So although the OP's preferred answer is technically correct, especially for the singular eleven foot model in ST:TOS, in almost all other cases building the model that way is not the reason it was filmed that way.
The reason for this is because the director, together with the storyboard artist and possibly the writer, would have put it down on paper that way, and it is the culmination of theory that is taught, consciously or otherwise, that people accept seeing things go a certain way to indicate a protagonist or an antagonist, in film.
The old Good vs. Bad.
But where does this come from?
..right and left hands are tied to positive and negative depictions in
Some religions have held (perhaps only in passing discussion) that the
right hand is that of good, and the left hand is that of evil, and as
such it seemed a natural fit into understanding the underlying
semiotics of directionality and affect.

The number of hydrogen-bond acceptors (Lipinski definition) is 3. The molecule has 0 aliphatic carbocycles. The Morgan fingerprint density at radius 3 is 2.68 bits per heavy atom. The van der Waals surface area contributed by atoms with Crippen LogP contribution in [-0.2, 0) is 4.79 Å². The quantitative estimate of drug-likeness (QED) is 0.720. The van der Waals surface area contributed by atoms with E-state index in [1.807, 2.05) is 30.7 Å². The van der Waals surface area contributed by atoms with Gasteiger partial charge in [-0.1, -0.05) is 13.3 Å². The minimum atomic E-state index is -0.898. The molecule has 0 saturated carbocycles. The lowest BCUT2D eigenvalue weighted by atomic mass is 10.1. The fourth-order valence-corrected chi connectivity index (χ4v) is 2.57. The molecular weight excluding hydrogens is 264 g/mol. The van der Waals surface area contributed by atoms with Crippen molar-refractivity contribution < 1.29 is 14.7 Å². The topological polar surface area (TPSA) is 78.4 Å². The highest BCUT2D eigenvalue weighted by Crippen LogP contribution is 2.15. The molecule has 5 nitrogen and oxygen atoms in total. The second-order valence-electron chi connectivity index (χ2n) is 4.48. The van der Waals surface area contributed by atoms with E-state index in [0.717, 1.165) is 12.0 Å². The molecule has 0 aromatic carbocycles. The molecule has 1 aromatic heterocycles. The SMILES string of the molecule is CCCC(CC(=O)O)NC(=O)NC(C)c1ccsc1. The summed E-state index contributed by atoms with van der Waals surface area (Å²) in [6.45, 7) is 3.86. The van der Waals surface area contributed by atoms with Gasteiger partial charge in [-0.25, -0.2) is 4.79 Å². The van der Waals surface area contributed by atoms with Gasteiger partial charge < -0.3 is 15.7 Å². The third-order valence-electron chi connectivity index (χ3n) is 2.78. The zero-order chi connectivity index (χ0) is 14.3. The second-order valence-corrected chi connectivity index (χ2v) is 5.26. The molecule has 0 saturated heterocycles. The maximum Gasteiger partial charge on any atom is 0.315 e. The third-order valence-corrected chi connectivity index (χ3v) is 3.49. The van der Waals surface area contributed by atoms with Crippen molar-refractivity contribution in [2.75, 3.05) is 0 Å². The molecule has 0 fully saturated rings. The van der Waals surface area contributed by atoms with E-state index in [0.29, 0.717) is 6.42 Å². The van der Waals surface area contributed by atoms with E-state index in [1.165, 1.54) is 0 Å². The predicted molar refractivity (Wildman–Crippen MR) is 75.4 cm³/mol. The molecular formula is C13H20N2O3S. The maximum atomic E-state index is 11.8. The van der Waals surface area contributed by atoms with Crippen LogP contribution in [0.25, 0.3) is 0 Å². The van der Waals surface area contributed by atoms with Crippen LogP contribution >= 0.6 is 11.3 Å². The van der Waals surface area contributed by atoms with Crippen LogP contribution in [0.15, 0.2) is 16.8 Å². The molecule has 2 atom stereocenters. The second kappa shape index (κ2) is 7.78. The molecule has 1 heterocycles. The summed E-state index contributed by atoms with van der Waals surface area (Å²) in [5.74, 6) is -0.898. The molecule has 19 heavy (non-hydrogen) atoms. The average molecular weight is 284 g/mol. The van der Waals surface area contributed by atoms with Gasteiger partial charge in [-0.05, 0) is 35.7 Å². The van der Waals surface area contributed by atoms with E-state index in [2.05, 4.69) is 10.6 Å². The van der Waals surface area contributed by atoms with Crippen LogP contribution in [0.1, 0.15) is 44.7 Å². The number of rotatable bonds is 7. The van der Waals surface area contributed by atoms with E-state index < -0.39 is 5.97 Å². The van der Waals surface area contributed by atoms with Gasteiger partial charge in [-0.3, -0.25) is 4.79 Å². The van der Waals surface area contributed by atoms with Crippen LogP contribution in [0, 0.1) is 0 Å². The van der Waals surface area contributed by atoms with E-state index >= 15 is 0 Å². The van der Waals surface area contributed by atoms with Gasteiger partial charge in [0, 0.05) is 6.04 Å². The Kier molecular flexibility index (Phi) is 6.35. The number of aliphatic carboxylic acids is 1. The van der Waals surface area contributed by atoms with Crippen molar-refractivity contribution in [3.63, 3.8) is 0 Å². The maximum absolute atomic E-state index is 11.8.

...clearly not the most direct influence but it may have effects on a
more cultural level.
The horizontally drawn cross is left to right.
Read this article:Why a Characters Lateral Movement On-Screen Matters in Film
The footage that showed right to left lateral movement made the
participants feel bad. They responded that watching the footage
made them have more negative feelings than the footage in which the
lateral movement went from left to right. ... our culture has trained
our brains to view left to right movement as an indicator or progress
and it refers to a dead link which is now a pdf:
Directionality of Film Character and Camera Movement
The primacy of the “right” hand is often repeated in popular culture,
and the films themselves reflect this perspective. For example, an
important monologue from the classic film Night of the Hunter (1955)
overtly describes this belief structure:
Would you like me to tell you the little story of right hand left hand?
The story of good and evil?
H-A-T-E…it was with this left hand that old brother Cain struck the blow that laid his brother low.
L-O-V-E…you see these fingers, dear hearts?
These fingers has veins that run straight to the soul of man.
The right hand, friends, the hand of love.